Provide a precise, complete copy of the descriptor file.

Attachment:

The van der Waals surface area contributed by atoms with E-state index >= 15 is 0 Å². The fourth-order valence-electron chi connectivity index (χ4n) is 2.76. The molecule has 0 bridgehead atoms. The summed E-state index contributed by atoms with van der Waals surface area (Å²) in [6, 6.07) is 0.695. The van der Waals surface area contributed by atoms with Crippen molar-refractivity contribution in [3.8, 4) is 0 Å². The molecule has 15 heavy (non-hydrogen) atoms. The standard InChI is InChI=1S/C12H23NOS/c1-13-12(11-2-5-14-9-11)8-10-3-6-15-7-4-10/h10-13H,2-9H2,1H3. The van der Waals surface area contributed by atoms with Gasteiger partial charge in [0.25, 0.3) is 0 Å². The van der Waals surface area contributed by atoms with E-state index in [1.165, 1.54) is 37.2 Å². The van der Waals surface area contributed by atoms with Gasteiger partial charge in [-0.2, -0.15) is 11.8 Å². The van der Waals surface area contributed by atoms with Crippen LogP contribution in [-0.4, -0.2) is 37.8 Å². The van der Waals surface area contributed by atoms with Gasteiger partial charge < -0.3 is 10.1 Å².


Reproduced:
The van der Waals surface area contributed by atoms with E-state index >= 15 is 0 Å². The fourth-order valence-electron chi connectivity index (χ4n) is 2.76. The molecule has 0 bridgehead atoms. The summed E-state index contributed by atoms with van der Waals surface area (Å²) in [6, 6.07) is 0.695. The van der Waals surface area contributed by atoms with Crippen molar-refractivity contribution in [3.8, 4) is 0 Å². The molecule has 15 heavy (non-hydrogen) atoms. The standard InChI is InChI=1S/C12H23NOS/c1-13-12(11-2-5-14-9-11)8-10-3-6-15-7-4-10/h10-13H,2-9H2,1H3. The van der Waals surface area contributed by atoms with Gasteiger partial charge in [0.25, 0.3) is 0 Å². The van der Waals surface area contributed by atoms with E-state index in [1.165, 1.54) is 37.2 Å². The van der Waals surface area contributed by atoms with Gasteiger partial charge in [-0.2, -0.15) is 11.8 Å². The van der Waals surface area contributed by atoms with Crippen LogP contribution in [-0.4, -0.2) is 37.8 Å². The van der Waals surface area contributed by atoms with Gasteiger partial charge < -0.3 is 10.1 Å².